Torchwood: Dead Man Walking
When speaking about the first series of Torchwood, Russell T Davies openly nominated They Keep Killing Suzie as his favourite episode, although adding that “we couldn’t be this dark all the time”. Obviously, he feels that once a year is about right.
Rather than tease the audience with the possibility that Owen is gone from the show, Matt Jones hastily makes clear the mechanics of his resurrection, sending Jack on a chase around Cardiff. The pre-titles sequence is brilliant- by moving so quickly, and making such a striking addition to the series’ furniture, it confounds the viewer’s expectations of a purely introspective episode. Hopefully the element introduced here will be retained, as the omnipotent tarot girl has considerable potential as a running gag (more so than the pterodactyl, at any rate). The writer’s high concept for the episode was a story about sudden death and grief, where the main character is mourning the end of his own life. The implementation of this idea is structured as a straight sequel to They Keep Killing Suzie, involving the second of the two Risen Mittens. Although it’s nice to see the hook at the end of the original story taken up, the results here aren’t as successful. At first it seems that Dead Man Walking will retain the nihilistic view of death from the original story, but this element is softened through Owen’s confession that he might simply be unable to remember what happened after his death. Unfortunately, the attempts to make Suzie’s references to a creature “waiting in the darkness” beyond life refer to this week’s enemy fall rather flat- presumably we’re supposed to have forgotten that it was actually Jack that the creature was described as “waiting for”. Still, it’s fun watching the only lead-in to the end of series one’s big bad threat being casually appropriated.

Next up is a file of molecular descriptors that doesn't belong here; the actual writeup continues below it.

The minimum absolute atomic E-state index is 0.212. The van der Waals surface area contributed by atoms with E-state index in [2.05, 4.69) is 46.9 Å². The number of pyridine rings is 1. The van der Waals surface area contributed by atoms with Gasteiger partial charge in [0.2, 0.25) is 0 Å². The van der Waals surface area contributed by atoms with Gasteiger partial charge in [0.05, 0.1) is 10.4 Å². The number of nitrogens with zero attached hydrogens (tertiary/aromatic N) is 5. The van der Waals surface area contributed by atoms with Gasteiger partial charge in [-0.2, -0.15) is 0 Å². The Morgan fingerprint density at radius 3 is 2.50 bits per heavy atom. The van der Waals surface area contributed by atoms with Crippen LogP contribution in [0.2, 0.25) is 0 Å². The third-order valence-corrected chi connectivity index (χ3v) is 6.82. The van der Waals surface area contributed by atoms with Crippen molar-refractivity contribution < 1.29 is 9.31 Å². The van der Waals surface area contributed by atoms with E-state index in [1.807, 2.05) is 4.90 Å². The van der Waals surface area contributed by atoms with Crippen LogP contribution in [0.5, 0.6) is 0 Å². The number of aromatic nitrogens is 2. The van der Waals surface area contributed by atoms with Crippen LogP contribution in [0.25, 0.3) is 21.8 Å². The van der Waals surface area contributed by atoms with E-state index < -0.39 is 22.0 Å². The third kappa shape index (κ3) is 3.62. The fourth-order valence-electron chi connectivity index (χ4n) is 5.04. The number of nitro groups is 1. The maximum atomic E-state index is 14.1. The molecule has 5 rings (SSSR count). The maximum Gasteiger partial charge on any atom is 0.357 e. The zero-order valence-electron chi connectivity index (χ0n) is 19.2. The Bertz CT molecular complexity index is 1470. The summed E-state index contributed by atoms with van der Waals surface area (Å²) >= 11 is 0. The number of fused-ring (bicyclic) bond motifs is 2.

For the second time this series, the main problem with an episode is one of basic plotting. During their first episode, Paul Tomalin & Daniel McCulloch recognised that their concept was sufficiently removed from the viewers’ personal experiences to necessitate a clear set of rules, which Jones causally ignores. Why doesn’t destroying the Mitten halt Owen’s involuntary resurrection, and why didn’t the team at least try this, instead of freeze-drying his unloving brain? The police-cell probing of Owen’s biological status was obviously intended to provide a few moments of comedy after Harper’s slide into depression, but instead concentrates the viewer’s mind on questions that would be better left unasked. Surely Owen must be breathing to be able to speak? Another niggle is the origins of the glove- it’s hinted that it was constructed by Death as a trap to enable him to enter reality, but how did he achieve this? And why construct so few gloves? Resorting to an openly supernatural enemy, more so than even Small World’s fairies, creates problems that the script only makes a vague attempt to solve. Where the threat is a metaphor or extrapolation, such as Meat’s look at battery farming, it’s more acceptable for the writer to leave the viewer to fill in some of the elements of the story for themselves. Here, however, the climax is severely weakened by this approach. Even overlooking the moment when Death itself is halted by a glass door, the ambiguous talk of “energy” leaves it unclear whether Owen has somehow been restored to normal (like Martha), or remains an externally animated corpse.